On October 28, 2009 a new law was enacted that eliminated the requirement that widow(er)s of U.S. citizens to be married for at least two years before becoming eligible to file an I-360. (Immigrants who were married for more than two years are governed by other provisions.) Under the 2009 provisions, a surviving spouse who was married a U.S. citizen for less than two years at any time in the past and who has not remarried can apply for his or her green card but may have to do so during the law's transitional period, October 28, 2009 to October 28, 2011. In other words, if widow(er)'s spouse passed away prior to October 28, 2009, he or she is still eligible to apply for immigration benefits but is required to file by October 29, 2011. If the U.S. citizen spouse passed away on or after October 28, 2009, the I-360 must be filed within two years of the U.S. citizen's death. USCIS advises that if a case was denied prior to October 28, 2009 based on evidence of less than two years of marriage, it may be considered a pending case.
Please contact our office if you believe your case would apply or seek related advice.
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Most Immediate Relative Petitioners Residing Abroad Now Must File Their I-130s in United States
In mid-August, USCIS announced that petitioners residing outside the U.S. in countries without USCIS offices will no longer be eligible to file immediate relative green card petitions, Form I-130, with the Department of State (DOS) nor have the option of filing at the USCIS overseas office governing their jurisdiction. Instead, they will be required to file only with the USCIS Chicago Lockbox. Petitioners residing in countries where a USCIS office is located will continue to have the option to file either with that office or with the Chicago Lockbox.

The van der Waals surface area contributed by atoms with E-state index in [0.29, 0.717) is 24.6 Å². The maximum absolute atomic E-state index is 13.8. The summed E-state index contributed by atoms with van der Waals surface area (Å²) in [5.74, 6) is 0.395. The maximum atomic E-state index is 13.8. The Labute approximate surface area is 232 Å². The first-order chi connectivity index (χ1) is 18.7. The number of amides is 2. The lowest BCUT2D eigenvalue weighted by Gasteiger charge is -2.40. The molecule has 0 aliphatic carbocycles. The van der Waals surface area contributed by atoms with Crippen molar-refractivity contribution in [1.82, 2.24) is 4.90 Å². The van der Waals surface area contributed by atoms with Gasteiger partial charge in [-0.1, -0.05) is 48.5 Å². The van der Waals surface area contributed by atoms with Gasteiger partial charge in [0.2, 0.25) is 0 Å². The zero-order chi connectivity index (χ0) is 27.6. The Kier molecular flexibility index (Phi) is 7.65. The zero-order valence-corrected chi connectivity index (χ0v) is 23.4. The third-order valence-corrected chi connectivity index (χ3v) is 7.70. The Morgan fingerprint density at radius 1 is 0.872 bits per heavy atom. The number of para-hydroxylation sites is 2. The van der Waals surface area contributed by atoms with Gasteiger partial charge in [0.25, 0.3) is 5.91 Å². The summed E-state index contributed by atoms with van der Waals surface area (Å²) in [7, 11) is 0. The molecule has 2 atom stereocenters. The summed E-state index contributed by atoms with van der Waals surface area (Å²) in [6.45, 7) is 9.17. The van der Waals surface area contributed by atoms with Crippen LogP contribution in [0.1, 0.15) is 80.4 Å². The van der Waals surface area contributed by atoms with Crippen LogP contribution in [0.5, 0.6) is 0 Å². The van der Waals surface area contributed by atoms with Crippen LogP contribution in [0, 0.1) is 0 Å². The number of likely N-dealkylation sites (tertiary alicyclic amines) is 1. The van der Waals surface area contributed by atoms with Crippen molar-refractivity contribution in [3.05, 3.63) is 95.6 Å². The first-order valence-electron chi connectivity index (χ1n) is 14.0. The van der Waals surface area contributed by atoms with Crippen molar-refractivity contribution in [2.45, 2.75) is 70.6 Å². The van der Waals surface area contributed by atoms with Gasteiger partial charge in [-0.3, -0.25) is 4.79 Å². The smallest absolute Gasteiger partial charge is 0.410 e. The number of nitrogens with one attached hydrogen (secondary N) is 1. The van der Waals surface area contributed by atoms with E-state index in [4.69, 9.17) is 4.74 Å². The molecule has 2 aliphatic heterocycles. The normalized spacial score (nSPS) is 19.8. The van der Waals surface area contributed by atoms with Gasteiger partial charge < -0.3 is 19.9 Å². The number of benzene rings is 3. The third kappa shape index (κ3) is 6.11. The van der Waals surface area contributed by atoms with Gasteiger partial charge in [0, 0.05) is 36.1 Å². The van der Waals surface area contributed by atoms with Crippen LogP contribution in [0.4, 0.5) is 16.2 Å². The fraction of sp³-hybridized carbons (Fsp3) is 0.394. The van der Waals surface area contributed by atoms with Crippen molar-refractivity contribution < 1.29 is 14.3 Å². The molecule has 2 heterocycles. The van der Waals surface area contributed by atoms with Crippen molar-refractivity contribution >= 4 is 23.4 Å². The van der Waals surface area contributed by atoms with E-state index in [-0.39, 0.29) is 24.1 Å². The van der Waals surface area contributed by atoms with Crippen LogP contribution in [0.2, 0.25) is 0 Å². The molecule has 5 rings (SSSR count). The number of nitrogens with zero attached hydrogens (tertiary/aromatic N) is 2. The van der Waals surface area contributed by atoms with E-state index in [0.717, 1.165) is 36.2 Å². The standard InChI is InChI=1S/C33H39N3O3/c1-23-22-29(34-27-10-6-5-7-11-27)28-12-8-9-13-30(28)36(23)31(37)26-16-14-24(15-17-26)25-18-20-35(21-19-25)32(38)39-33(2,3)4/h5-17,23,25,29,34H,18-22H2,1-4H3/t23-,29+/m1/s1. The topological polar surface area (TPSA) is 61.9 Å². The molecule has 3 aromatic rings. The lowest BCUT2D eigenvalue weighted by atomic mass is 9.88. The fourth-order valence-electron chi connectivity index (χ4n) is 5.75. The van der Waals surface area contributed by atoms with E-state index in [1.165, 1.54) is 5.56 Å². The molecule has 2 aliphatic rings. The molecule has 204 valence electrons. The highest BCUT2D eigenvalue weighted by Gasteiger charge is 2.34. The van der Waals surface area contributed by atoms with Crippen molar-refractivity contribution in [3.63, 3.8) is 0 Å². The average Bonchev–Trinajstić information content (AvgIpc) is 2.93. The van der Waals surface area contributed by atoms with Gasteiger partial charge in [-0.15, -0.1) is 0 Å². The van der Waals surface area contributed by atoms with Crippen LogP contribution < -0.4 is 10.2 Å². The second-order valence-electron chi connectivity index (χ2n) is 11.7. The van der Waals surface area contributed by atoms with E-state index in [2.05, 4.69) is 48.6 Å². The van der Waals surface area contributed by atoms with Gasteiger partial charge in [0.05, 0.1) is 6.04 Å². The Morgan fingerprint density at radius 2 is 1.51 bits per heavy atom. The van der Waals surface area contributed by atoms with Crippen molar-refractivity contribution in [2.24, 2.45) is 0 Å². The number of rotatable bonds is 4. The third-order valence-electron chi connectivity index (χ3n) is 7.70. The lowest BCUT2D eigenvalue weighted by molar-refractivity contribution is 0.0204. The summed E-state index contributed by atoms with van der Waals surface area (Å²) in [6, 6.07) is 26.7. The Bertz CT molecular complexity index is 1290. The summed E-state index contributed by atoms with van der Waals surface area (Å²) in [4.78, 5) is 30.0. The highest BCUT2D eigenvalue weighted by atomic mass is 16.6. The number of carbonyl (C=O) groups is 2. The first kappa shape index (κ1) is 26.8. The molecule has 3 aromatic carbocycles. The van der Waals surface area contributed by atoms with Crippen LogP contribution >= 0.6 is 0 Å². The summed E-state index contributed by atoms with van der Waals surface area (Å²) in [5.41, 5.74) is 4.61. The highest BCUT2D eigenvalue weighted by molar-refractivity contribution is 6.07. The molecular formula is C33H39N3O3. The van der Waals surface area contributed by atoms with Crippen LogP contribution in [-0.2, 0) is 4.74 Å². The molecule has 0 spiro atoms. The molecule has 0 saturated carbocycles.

Why is this significant for some? Because, the processing time for the overseas filing of Form I-130 is significantly shorter than the time for processing through the Lockbox. So, in most locations, a petitioner who can file locally abroad may have his immediate relative issued an immigrant visa within two to three months of filing an application whereas a petitioner filing via the Lockbox may not result in an immigrant visa being issued for nine or more months. Those who may be impacted may still be eligible for "local" processing if warranted by special circumstances and USCIS authorizes the DOS to accept and adjudicate an I-130 petition. USCIS provides examples of circumstances in which it would consider authorizing local DOS adjudication: certain military and medical emergencies; threats to personal safety; certain "aging out" cases; certain cases where the petitioner has recently naturalized; and certain cases involving adoption of a child.
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Update on H-1B Visas
H-1B Professional Specialty Worker Cap Update: As October 1 marked the beginning of the new fiscal year, visas are now immediately available for new H-1B cap-subject petitions. As of October 7, USCIS reports that 41,000 new H-1B cap-subject petitions were receipted and another 19,100 petitions for foreign nationals with advanced degrees for FY2012. There are 85,000 new H-1B visas available annually, of which 20,000 are designated for advanced degree holders. For FY2011, H-1B visas became unavailable as of January 26, 2011.